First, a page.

• Description:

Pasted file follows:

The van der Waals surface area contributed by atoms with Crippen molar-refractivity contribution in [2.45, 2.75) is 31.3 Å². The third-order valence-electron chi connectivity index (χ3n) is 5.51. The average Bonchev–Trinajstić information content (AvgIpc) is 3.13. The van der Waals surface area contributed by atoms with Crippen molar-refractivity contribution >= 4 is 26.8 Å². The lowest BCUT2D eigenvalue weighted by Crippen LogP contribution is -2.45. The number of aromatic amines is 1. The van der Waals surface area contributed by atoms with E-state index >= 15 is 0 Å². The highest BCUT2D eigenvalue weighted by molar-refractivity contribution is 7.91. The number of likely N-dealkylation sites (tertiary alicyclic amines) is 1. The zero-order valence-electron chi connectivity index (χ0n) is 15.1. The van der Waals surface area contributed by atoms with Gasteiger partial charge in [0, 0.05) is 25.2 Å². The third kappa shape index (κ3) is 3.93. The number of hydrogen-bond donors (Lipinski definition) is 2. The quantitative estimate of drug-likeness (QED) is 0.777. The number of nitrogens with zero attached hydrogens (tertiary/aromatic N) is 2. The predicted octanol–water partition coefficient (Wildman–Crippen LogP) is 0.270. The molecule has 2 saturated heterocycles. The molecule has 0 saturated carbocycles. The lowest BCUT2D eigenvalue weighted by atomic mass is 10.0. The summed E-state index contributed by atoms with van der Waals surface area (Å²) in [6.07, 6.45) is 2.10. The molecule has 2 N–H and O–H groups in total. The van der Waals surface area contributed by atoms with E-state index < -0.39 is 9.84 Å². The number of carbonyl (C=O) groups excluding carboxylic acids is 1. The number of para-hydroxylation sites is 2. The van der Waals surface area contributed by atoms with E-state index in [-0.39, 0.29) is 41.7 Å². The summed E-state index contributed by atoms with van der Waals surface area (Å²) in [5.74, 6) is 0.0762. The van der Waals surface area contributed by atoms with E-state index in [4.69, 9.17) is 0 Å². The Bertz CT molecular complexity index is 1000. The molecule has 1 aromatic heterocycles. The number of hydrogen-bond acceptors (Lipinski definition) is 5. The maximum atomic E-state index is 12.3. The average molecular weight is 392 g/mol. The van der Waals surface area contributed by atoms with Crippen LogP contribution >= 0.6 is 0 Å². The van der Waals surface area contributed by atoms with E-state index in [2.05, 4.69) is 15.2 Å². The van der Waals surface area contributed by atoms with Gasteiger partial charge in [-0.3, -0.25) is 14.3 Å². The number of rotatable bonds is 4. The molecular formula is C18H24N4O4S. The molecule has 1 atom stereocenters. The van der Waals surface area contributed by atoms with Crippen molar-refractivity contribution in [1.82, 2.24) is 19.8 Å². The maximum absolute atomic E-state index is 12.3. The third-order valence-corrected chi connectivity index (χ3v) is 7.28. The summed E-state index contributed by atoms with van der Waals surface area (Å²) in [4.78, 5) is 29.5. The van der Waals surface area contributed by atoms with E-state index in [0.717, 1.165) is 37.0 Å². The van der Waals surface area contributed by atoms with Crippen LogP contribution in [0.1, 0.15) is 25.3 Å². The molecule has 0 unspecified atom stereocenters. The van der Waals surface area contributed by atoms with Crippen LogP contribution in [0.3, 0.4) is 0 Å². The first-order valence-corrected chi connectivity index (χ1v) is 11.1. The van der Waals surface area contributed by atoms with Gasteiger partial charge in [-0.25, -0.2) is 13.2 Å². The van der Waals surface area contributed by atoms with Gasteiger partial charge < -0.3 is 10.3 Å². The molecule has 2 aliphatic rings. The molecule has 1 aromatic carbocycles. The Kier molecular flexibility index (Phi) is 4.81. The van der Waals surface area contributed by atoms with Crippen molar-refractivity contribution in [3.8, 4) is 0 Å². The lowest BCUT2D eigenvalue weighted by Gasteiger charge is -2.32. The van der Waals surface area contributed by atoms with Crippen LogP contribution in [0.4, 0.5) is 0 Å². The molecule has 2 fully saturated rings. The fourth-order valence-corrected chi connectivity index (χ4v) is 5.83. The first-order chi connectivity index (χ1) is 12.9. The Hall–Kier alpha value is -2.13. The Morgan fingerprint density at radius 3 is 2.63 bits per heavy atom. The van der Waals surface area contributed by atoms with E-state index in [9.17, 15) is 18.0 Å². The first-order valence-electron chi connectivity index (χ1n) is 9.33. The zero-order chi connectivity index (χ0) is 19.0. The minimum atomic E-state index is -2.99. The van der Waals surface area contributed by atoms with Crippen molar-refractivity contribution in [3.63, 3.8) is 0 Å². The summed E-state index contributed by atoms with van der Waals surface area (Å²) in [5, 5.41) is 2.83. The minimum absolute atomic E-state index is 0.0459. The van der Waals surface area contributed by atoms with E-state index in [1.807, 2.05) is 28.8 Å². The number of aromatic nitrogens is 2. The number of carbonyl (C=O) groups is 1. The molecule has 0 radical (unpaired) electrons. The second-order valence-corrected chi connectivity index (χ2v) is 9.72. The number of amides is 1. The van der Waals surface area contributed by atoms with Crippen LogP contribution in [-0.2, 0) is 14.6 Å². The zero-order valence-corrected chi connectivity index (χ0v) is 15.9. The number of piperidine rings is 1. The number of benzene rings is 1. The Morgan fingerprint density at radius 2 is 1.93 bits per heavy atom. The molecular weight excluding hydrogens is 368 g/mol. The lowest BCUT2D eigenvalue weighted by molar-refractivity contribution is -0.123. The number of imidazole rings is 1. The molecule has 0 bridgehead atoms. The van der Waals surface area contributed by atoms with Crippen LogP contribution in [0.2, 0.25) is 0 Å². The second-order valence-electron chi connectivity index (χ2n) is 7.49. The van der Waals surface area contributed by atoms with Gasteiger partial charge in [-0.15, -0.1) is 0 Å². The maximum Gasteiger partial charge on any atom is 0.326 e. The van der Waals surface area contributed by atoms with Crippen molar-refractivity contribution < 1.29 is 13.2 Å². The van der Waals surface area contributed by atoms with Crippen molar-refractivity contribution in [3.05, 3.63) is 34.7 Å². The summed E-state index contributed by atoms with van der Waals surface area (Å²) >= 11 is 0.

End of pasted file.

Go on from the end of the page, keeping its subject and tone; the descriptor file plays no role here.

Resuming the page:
Delta-models (a.k.a. hurdle models) are widely used to fit biomass samples that include zeros and a skewed response for positive catches, and spatio-temporal extensions of these models are increasingly used to quantify trends in abundance (i.e., estimate abundance indices). Previous research has shown estimated indices are proportional to changes in abundance. However, little research has tested the performance of delta-models for estimating “scale”; that is, whether abundance indices are not just proportional to population changes but also have the correct absolute value. We use data for twenty species in the eastern Bering Sea and Gulf of Alaska as well as a factorial experiment conditioned on data for Gulf of Alaska Pacific cod to support five conclusions related to scale in spatio-temporal delta-models. First, we show that conventional (nonspatial) delta-models are surprisingly sensitive to the a priori choice of probability distribution for positive catches, where gamma and Tweedie models give similar scale estimates but other distributions generally differ. Second, these same distributions also estimate widely different scales when using spatio-temporal delta-models, and the delta-gamma and Tweedie models provide similar scale to design-based indices. Third, model selection using marginal AIC often identifies the lognormal distribution as most parsimonious, despite it resulting in systematically higher abundance than design-based indices for many species. Fourth, scale is sensitive to the spatial resolution (i.e., number of knots) used in fitting the spatio-temporal model when using a naïve “empirical Bayes” estimator, but less sensitive when applying an epsilon bias-correction estimator. Fifth, the factorial simulation experiment suggests that the Tweedie and delta-gamma distributions perform well even when applied to data simulated from an inverse-Gaussian or lognormal distribution, whereas the opposite is not true. We conclude that index scale is sensitive to delta-model specification, and we make five recommendations when using spatio-temporal delta-models for index standardization: (1) apply the epsilon or other bias-correction methods to reduce sensitivity of index scale on spatio-temporal model resolution; either (2) compare the scale of delta-model indices with that of design-based indices when design-based indices are available or (3) use the delta-gamma or Tweedie distribution by default when design-based indices are not available; (4) do not assume that AIC will identify the model specification that results in the most appropriate scale; and (5) consider apparent mismatches in index scale depending upon whether an assessment model specifies or estimates the associated catchability coefficient and whether the design-based index is believed to measure total abundance for a fully-selected age or length-class.